CSUF Relief Office Helps Families Find Appropriate Funding – Orange County Register

One of the more daunting aspects of going to college can be finding financial aid. But the Cal State Fullerton Department of Finance, led by Principal Jessica Barco and her team, is committed to guiding students through this process, turning a complex path into a simple one.

“My aspiration is to try to make financial aid simpler and easier to understand so that students and families are encouraged to access it,” Barco said. “I want people to understand that this applies to anyone and everyone, even people who think they won’t qualify.”

The most important step in beginning the financial aid process is for students to complete the Free Student Aid Application, better known as the FAFSA. Both U.S. citizens and eligible non-citizens are eligible to apply for more than $150 billion in annual federal assistance each year, available in the form of grants, loans, and work-study funds.

The free application opens every October 1st, with the priority deadline of March 2nd for support for the 2023-2024 academic year.

For the students completing the FAFSA this year, the form will generate what is known as the Expected Family Contribution, or EFC. This indicates how much the family is expected to contribute towards the cost of attending college. It is the difference between the EFC number and the cost of attending an institution or an unmet need that is being attempted to be filled through grants, grants or loans.

It is not uncommon for misunderstandings and confusion to arise during this process. Middle-class or dual-income families often feel ineligible for financial assistance. But for families with students attending schools within the CSU system, including the CSUF, Barco assures that this couldn’t be further from the truth.

At the state level, there is support specifically for these students through the California Middle Class Scholarship. The program was recently revamped, and Barco said her office at CSUF went from awarding about $3 million per semester to 3,000 Titan students last academic year to more than $20 million for spring 2023 than 17,000 students.

And those numbers are expected to increase. Barco estimates that by the fall of 2023, there will be $25 million per semester available to CSUF students from middle-class families.

“For that reason, there’s a lot of hope for middle-class families,” Barco said. “It’s an exponential win for middle-class families.”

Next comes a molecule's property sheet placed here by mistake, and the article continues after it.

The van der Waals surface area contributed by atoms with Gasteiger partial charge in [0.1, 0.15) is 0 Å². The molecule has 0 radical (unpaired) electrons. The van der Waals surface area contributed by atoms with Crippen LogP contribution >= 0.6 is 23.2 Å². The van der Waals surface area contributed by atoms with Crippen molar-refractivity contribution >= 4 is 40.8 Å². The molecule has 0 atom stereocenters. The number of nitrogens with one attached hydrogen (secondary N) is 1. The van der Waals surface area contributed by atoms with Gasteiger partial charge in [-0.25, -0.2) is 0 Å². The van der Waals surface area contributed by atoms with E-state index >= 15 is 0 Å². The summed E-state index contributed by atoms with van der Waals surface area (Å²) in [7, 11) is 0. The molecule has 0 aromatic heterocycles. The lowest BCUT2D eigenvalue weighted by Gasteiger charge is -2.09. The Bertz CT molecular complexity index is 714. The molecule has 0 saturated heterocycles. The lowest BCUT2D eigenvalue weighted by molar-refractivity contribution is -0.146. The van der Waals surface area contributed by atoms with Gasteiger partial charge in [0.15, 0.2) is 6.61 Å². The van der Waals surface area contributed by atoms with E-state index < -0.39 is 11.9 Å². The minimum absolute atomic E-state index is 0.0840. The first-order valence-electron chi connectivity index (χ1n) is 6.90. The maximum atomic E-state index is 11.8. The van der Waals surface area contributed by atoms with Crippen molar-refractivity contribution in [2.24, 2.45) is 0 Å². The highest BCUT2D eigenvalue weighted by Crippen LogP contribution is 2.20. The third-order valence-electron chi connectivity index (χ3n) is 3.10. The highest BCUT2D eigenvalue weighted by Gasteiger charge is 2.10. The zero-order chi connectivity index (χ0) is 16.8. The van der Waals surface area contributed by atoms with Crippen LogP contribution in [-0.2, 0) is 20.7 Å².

Through CSUF’s Office of Financial Aid, Barco and her team offer a range of resources to educate students about their options, including webinars, information campaigns, videos and workshops, not only on navigating FAFSA, but on other opportunities like that California Dream Act.

For the 2020-2021 academic year, CSUF awarded approximately $305 million in aid, of which more than $228 million was in grants only. In 2021-2022, that number grew to nearly $310 million in grants, of which $230 million was in grants.

“We will be your advocate between all these federal agencies on your behalf,” Barco said. “If we maximize dollars and reduce credit, I see how that affects people financially over the long run. I feel great when I see these numbers.”

For Barco, working in this area of ​​financial aid is a passion and their own lived experiences make them uniquely qualified to serve students at a Spanish language institution like CSUF. As the Latina child of a single mother who was the first in her family to both graduate high school and attend college, she knows firsthand the difficulties of navigating this process and can relate to many in the Titan community.

“I take it a step further because of my own personal challenges and struggles that I’ve had with financial help,” Barco said. “I want to make sure we’re doing everything we can to help our students.”

With support from CSUF President Fram Virjee, Vice President Student Affairs Tonantzin Oseguera, and Associate Vice President Elizabeth Zavala-Acevez, the Office of Financial Aid has been creative and determined to meet the financial needs of Titan students.

But it all starts with students completing the FAFSA by March 2nd. As the nation saw a decline in FAFSA participation in recent years, the CSUF saw a 16% increase in the 2020-2021 academic year and then another 4.28% in 2021-2022. Barco hopes that number will continue to rise.

“This requires a collective effort from a university that cares,” Barco said. “We want to educate our students and do everything we can to strengthen them and enable them to be mobile for the future.”

For more information about the FAFSA and CSUF Office of Financial Aid, visit www.fullerton.edu/financialaid/.

https://www.ocregister.com/2023/02/16/csufs-aid-office-helps-families-find-financing-that-fits/ CSUF Relief Office Helps Families Find Appropriate Funding – Orange County Register

Dais Johnston

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